Two more dance groups followed. One danced to Remix Qawali and one performed a folk dance.

Next came a bit of humor as the emcees called for four guys and four girls to volunteer to come up to the stage. They were paired up and the girls were tasked with dressing their partner with a sari – a traditional South Asian women’s dress – as fast as possible.

Next came another live song performed by Doridro. It featured a guitarist and four singers.

After that, two dances were performed that showed old-fashioned romance and modern romance, followed by a “mash-up dance.”

Asif Uddin then took the stage to show off his magic. He performed two tricks. In the first, he selected an audience member to come up to the stage. He then took out two Bangladeshi tea bags and placed them in cups. He asked the participant to select a card from a deck and to write down what she chose on a notepad. He then showed her all the cards in the deck again. The card she had chosen was no longer there. After some searching, it was found in Asif’s cup, folded up as the tag on his tea bag. For his next act, he brought another participant up on stage. The participant selected a random page from a book. It was page number 128 and he wrote it down and showed it to the audience. Asif then called out to the audience asking them to check for something special behind their seats. One student came up carrying an envelope. In the envelope was page 128 of the book. Perhaps Mr. Uddin should be called the Great Uddini. He noted that he would have performed more tricks but was cut short by time restrictions.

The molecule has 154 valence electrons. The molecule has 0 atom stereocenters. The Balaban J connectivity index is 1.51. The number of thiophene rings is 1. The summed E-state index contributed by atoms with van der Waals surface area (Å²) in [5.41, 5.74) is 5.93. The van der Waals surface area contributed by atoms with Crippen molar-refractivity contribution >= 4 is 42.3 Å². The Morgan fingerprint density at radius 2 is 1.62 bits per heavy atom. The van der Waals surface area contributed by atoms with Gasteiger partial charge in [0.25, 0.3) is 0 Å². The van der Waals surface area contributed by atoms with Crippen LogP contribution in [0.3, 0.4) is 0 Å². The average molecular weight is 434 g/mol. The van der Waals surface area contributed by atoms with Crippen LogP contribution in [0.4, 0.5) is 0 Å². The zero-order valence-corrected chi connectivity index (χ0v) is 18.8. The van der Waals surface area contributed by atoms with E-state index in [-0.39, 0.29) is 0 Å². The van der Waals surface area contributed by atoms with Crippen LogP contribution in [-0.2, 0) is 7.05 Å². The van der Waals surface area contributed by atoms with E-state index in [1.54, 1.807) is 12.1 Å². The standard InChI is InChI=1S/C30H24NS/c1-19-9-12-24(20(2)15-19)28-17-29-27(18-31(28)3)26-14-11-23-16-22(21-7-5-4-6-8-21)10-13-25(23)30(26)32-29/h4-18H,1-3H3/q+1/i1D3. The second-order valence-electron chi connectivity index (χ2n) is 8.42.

After the magic show, four dancers took the stage, including President Paul. He donned a wide-brimmed hat with long braids and a black robe. In the dance, he acted as a magician, controlling the movements of the other dancers.

As the crowd took to the stage for the final wedding dance, it was already past 9 p.m. Many stayed, however, for a DJ performance.

Throughout the night, the emcees read some Bangladeshi fun facts. They explained, for example, that there are six – not four – seasons in Bangladesh: summer, monsoon, fall, late fall, winter, and spring. The Bay of Bengal is the largest ocean bay in the world. The rickshaw, a human-powered three-wheeled vehicle, is the most popular form of transportation in the country. Outside the ballroom, attendees took photos with a homemade and hand-painted rickshaw. Throughout the event, there were many references to Bengali as being the “world’s sweetest language.”

The event even featured its own Snapchat filter. The Bangladeshi New Year was April 14 and it was noted during the event that a new year’s celebration will be taking place at Blackhawk Middle School in Eagan this coming Saturday.

“I think the event was very successful,” says Amit Roy. “There were a lot of situations when we thought we might not be able to do it, but at the last moment it just all happened really great.”

One thought on “Big Bangladeshi bash is a ball for all